The Penalty for Adulterated Milk
In most countries, mothers rely on milk and infant formula to feed their babies. It helps them grow and builds bones, immunity – as close a substitute for breast milk as it’s possible to get, and in many countries better than breast milk. Because it’s for babies, it needs to be unadulterated, but all too often that’s not the case, especially in poorer countries.
There have been several cases in the past of companies selling tainted formula and milk in developing countries. But few have hit the headlines, had the profound effect, or drastic penalties, as the case in China in 2008.
What Was Wrong With the Milk?It all began in July 2008 when 16 children, all fed on milk powder from Sanlu Group, the biggest producer of the product, were all diagnosed as having kidney stones, far too great an incidence to be coincidence. That was bad enough in itself, and brought an investigation into Sanlu. But it proved far more widespread.
Eventually it embraced 21 other companies, and it was soon discovered that they were adding melamine to the milk powder and infant formula, which had been causing the kidney stones. There were a total of 300,000 children who became victims, according to some estimates. A total of 891 were hospitalised and six died from kidney damage. Eventually over 1200 were diagnosed with kidney problems because of the melamine. All this emerged just four years after another scandal involving watered-down milk in China, which had lead to death by malnutrition of 13 infants.
That would have been terrible enough if it had ended there. But it had an effect on China’s exports, many of which are food products, with a lack of confidence in food products both at home and abroad as items were stripped from supermarket shelves. The World Health Organisation deemed it one of the greatest food safety crises in recent memory and the tragedy made global headlines.
What Happened in the Scandal?The scandal caused ripples that went beyond the companies themselves. Obviously, they were trying to make more money by adulterating their product, but people assumed there had to be some official complicity to allow it to happen on a widespread scale.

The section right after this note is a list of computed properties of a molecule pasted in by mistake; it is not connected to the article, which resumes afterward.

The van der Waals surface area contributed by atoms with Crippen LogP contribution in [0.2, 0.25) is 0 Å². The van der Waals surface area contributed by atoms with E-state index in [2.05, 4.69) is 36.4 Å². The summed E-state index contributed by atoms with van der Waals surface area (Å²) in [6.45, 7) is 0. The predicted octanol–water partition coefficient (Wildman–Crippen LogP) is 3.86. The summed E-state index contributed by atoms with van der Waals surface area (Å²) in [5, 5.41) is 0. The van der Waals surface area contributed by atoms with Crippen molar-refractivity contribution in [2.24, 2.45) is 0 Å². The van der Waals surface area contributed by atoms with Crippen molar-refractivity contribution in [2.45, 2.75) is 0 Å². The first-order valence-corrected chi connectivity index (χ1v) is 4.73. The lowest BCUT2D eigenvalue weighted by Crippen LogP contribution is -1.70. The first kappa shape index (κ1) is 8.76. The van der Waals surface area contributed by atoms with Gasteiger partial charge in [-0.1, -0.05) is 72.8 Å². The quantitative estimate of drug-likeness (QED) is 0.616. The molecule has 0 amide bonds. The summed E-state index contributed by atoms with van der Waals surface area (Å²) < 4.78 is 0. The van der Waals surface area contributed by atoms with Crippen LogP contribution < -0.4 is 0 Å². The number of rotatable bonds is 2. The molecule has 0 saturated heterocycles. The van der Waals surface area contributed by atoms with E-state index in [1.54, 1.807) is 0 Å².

It rocked the Chinese government on all levels, and eventually the Director of the Administration of Quality Supervision, Inspection and Quarantine, along with seven local government officials, was arrested, as well as the head of Sanlu and dozens of others, following raids in China’s dairy region, Hebei Province. In the middle of September the vice president of Sanlu apologised publicly to the nation, and the company stopped production.
In the end a total of 21 people, farmers, officials, and one Sanlu executive, went on trial for selling the tainted milk and formula that caused so much death and distress. Two of the farmers who sold milk to Sanlu received the death penalty, while others received lesser punishments.
Sanlu’s group general manager Tian Wenhua was sentenced to life imprisonment for selling the tainted products, while her company, which had since gone bankrupt, was fined about £5 million.
Meanwhile, a number of others also went on trial. Compensation was paid to some of the parents whose children had died because of the milk. The penalty for selling tainted milk has been very high, in so many ways.